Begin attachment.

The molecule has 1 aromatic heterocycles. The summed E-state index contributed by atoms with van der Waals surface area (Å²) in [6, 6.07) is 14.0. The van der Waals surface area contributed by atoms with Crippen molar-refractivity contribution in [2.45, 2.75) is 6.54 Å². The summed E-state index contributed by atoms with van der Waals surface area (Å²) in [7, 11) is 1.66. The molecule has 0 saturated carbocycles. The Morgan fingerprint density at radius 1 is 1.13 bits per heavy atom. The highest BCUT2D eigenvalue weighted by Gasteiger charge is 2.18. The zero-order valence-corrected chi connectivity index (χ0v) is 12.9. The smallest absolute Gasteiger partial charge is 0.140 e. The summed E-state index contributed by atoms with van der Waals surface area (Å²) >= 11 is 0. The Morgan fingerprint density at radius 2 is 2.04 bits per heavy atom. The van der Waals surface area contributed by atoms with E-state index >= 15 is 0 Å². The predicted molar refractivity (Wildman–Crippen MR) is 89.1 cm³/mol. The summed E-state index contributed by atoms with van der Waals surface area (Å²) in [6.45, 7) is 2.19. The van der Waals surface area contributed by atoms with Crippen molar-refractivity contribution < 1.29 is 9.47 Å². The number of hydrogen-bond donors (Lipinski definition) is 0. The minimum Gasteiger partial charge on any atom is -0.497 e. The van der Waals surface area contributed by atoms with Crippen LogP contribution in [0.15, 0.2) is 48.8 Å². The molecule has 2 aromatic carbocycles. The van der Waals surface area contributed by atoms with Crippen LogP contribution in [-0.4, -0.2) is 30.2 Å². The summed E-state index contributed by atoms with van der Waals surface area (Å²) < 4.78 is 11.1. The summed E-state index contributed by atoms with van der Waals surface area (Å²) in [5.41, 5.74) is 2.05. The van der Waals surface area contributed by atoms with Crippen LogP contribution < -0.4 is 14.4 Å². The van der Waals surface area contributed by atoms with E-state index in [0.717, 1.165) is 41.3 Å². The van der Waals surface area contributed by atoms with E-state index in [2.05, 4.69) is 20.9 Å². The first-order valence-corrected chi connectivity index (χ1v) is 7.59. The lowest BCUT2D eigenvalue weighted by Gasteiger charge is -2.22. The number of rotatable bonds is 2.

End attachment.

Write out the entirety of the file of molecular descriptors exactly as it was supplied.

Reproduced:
The molecule has 1 aromatic heterocycles. The summed E-state index contributed by atoms with van der Waals surface area (Å²) in [6, 6.07) is 14.0. The van der Waals surface area contributed by atoms with Crippen molar-refractivity contribution in [2.45, 2.75) is 6.54 Å². The summed E-state index contributed by atoms with van der Waals surface area (Å²) in [7, 11) is 1.66. The molecule has 0 saturated carbocycles. The Morgan fingerprint density at radius 1 is 1.13 bits per heavy atom. The highest BCUT2D eigenvalue weighted by Gasteiger charge is 2.18. The zero-order valence-corrected chi connectivity index (χ0v) is 12.9. The smallest absolute Gasteiger partial charge is 0.140 e. The summed E-state index contributed by atoms with van der Waals surface area (Å²) >= 11 is 0. The Morgan fingerprint density at radius 2 is 2.04 bits per heavy atom. The van der Waals surface area contributed by atoms with E-state index >= 15 is 0 Å². The predicted molar refractivity (Wildman–Crippen MR) is 89.1 cm³/mol. The summed E-state index contributed by atoms with van der Waals surface area (Å²) in [6.45, 7) is 2.19. The van der Waals surface area contributed by atoms with Crippen molar-refractivity contribution < 1.29 is 9.47 Å². The number of hydrogen-bond donors (Lipinski definition) is 0. The minimum Gasteiger partial charge on any atom is -0.497 e. The van der Waals surface area contributed by atoms with Crippen LogP contribution in [0.15, 0.2) is 48.8 Å². The molecule has 2 aromatic carbocycles. The van der Waals surface area contributed by atoms with Crippen LogP contribution in [-0.4, -0.2) is 30.2 Å². The summed E-state index contributed by atoms with van der Waals surface area (Å²) < 4.78 is 11.1. The summed E-state index contributed by atoms with van der Waals surface area (Å²) in [5.41, 5.74) is 2.05. The van der Waals surface area contributed by atoms with Crippen LogP contribution < -0.4 is 14.4 Å². The van der Waals surface area contributed by atoms with E-state index in [0.717, 1.165) is 41.3 Å². The van der Waals surface area contributed by atoms with E-state index in [2.05, 4.69) is 20.9 Å². The first-order valence-corrected chi connectivity index (χ1v) is 7.59. The lowest BCUT2D eigenvalue weighted by Gasteiger charge is -2.22. The number of rotatable bonds is 2.